Evaluation of NOVA's RNA Lab

Friday, April 10, 2015
Resource Type:
Evaluation Reports | Research and Evaluation Instruments | Test | Interview Protocol
Environment Type: 
Media and Technology, Websites, Mobile Apps, and Online Media, Games, Simulations, and Interactives, Public Programs, Citizen Science Programs, Informal/Formal Connections, K-12 Programs
Middle School Children (11-13) | Youth/Teen (up to 17) | Adults | General Public | Educators/Teachers | Museum/ISE Professionals | Evaluators
Education and learning science | Engineering | Life science
WGBH Educational Foundation, Lifelong Learning Group

NOVA Labs (www.pbs.org/nova/labs) is a web-based platform designed to engage teens and educators with authentic data, scientific games, tools, and opportunities to communicate with and assist working scientists. The present study sought to investigate the outcomes achieved by users of the fourth NOVA Labs platform developed: RNA Lab. The RNA Lab includes several key components of the previous labs (e.g., videos, educator guides, etc.). The major difference is that the RNA Lab “research challenge” is a game component. The NOVA Education team's overarching goals for teens using the Lab focused on learning content and an increased understanding that they can contribute to the larger scientific community. The goals for teachers who use the Lab are that they successfully facilitate lessons using the Labs resources, find value in including these resources in their curriculum, and demonstrate interest in further opportunities to incorporate NOVA Labs. The RNA Lab evaluation focused on the following questions: 1. What influence does the game structure of the RNA Lab have on teen learning and engagement (including preferences, time spent, motivation, leveling-up, and out-of- school engagement)? 2. How is the use of NOVA Labs providing value to teachers’ classroom practice? How do they integrate it into their curriculum/practice? 3. How does using NOVA RNA Lab impact student-learning of RNA content and awareness of STEM careers? 4. What attributes or features of NOVA Labs are most useful to teachers and instructive to students? Which are the most motivating for student learners in- and out-of-school? Do students feel they have contributed to science? 5. What attributes or features of NOVA Labs are confusing or difficult to understand (teens and teachers)? The evaluation used multiple methods. The primary approach was identifying five teachers across the country who intended to implement RNA Lab in Fall 2014. From these test classrooms (grades 6-12), evaluators collected pre/post-test data from their 200+ student users, and conducted post- implementation interviews with the teacher-users. Supporting this study, was an effort to survey teachers known to NOVA Education as possible RNA Labs users. This survey was distributed to 82 teachers, who had expressed an earlier interest in this study, through e-mails sent from the web- based survey platform; 16 responded, six used the RNA Lab with their students. Appendix includes instruments.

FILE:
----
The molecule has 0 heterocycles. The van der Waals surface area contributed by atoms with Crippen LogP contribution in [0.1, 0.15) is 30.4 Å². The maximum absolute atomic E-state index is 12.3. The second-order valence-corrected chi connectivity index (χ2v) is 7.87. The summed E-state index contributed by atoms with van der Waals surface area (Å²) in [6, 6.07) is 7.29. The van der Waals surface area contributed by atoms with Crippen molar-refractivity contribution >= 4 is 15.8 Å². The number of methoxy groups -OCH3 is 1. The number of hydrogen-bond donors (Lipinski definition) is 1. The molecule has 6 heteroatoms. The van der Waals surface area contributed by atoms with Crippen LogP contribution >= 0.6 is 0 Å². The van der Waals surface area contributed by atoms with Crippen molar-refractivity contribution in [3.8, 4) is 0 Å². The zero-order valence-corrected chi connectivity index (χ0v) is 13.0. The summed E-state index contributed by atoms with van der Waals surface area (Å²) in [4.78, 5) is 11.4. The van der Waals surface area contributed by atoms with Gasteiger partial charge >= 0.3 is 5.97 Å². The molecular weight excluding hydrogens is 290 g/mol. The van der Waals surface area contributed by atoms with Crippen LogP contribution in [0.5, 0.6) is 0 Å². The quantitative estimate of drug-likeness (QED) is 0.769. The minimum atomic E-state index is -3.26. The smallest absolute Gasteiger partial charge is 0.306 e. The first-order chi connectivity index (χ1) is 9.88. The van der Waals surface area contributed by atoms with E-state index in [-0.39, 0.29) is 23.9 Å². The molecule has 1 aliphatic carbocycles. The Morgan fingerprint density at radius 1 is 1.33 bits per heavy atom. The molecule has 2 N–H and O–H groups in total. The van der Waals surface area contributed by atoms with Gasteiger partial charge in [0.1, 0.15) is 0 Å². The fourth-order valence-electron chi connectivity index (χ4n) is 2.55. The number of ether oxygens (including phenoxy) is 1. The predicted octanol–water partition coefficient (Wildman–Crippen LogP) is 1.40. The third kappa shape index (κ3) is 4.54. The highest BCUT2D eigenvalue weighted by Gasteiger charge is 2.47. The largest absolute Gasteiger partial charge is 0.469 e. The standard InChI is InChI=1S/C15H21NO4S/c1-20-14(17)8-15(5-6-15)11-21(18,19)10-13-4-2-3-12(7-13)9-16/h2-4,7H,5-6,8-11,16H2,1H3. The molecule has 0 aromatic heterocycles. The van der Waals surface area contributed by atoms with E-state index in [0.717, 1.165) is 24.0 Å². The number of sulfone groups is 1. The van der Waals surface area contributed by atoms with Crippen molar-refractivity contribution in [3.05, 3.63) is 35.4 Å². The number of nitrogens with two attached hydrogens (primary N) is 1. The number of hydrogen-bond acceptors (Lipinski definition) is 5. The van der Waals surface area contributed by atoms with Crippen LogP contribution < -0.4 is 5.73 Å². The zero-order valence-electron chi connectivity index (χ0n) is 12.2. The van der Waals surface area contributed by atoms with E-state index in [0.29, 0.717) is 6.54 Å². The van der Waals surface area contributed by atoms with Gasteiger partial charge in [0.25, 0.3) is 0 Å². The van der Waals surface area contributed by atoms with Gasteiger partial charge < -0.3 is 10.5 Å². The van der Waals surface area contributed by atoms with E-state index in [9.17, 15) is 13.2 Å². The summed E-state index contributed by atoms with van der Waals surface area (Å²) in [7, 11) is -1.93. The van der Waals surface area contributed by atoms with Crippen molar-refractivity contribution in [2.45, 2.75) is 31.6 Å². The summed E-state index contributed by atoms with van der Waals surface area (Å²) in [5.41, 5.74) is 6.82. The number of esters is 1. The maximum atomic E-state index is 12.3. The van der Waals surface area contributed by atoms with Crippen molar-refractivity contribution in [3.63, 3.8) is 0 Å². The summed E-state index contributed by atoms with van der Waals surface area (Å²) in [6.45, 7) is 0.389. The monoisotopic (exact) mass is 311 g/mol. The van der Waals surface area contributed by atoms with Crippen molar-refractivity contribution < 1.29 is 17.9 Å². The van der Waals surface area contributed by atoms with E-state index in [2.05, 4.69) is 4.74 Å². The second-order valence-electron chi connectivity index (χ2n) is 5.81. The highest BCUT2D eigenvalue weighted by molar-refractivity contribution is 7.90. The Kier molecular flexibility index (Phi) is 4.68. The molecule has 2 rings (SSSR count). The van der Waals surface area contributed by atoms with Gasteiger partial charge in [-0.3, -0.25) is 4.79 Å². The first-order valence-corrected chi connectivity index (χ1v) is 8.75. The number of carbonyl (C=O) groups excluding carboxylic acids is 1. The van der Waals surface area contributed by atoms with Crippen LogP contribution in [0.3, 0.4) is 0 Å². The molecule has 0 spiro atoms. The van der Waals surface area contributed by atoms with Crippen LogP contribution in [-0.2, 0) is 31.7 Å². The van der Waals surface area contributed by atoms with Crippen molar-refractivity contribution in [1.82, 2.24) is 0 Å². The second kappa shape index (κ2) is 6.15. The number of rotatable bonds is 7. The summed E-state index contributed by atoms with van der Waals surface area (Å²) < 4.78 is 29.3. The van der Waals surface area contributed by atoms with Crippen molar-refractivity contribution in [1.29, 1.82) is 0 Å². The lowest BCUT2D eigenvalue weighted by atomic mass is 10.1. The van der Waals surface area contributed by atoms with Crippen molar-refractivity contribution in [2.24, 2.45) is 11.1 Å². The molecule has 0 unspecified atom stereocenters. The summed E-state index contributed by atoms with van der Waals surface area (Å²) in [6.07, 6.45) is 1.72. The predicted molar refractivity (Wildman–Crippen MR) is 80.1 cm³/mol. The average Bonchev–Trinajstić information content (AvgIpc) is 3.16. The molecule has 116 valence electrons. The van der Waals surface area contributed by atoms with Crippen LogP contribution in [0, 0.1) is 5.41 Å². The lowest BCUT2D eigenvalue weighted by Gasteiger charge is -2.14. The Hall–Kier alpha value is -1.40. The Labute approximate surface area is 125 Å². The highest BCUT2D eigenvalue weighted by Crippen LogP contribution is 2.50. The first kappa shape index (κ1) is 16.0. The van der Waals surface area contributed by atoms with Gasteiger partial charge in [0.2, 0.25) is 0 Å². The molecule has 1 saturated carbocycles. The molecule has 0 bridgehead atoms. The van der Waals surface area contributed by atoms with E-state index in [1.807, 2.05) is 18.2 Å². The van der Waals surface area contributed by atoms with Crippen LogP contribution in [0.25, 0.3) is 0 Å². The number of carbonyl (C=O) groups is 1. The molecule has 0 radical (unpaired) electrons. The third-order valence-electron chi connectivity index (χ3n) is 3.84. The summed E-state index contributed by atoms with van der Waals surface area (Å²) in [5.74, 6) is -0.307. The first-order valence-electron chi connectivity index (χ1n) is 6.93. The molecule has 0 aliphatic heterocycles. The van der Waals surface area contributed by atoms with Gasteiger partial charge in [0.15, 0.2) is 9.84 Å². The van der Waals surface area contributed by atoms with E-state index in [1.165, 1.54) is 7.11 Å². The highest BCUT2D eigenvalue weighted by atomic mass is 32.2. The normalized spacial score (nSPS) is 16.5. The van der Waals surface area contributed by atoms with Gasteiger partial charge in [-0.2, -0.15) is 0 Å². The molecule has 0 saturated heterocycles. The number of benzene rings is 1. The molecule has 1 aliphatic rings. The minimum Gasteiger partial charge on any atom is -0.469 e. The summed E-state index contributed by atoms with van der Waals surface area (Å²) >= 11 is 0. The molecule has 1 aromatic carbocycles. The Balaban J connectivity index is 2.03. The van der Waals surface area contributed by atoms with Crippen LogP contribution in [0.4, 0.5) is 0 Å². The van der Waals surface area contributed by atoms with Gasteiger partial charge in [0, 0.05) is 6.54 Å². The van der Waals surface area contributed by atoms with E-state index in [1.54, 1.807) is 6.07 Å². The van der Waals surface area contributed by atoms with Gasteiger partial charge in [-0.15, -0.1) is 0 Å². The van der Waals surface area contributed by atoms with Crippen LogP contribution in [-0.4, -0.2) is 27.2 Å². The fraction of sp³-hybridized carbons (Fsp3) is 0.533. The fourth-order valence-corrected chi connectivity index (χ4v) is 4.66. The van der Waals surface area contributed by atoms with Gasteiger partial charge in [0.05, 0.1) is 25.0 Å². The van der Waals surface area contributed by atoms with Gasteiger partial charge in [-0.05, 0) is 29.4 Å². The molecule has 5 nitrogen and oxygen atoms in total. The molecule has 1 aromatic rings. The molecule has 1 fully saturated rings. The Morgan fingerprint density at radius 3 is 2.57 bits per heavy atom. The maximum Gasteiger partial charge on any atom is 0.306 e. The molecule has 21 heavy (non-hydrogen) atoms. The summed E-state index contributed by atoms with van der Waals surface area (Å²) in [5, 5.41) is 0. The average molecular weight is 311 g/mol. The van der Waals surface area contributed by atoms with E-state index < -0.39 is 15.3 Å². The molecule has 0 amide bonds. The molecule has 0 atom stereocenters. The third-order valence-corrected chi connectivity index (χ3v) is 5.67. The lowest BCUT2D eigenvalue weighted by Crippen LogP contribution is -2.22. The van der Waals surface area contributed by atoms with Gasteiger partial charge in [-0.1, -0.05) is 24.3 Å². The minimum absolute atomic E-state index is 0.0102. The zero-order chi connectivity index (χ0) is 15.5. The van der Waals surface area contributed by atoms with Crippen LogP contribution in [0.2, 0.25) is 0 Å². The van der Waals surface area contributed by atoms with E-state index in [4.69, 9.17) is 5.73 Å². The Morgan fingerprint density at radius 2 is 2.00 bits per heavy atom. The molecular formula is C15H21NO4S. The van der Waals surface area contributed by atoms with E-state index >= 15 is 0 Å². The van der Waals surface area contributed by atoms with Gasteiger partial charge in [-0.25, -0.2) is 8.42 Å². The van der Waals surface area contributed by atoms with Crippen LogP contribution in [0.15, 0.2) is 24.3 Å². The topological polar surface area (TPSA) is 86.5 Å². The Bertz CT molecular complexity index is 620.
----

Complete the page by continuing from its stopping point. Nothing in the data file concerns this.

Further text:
Associated Projects

Team Members

Brooke HavlikBrooke HavlikProject Manager
Mary Ann WojtonEvaluator

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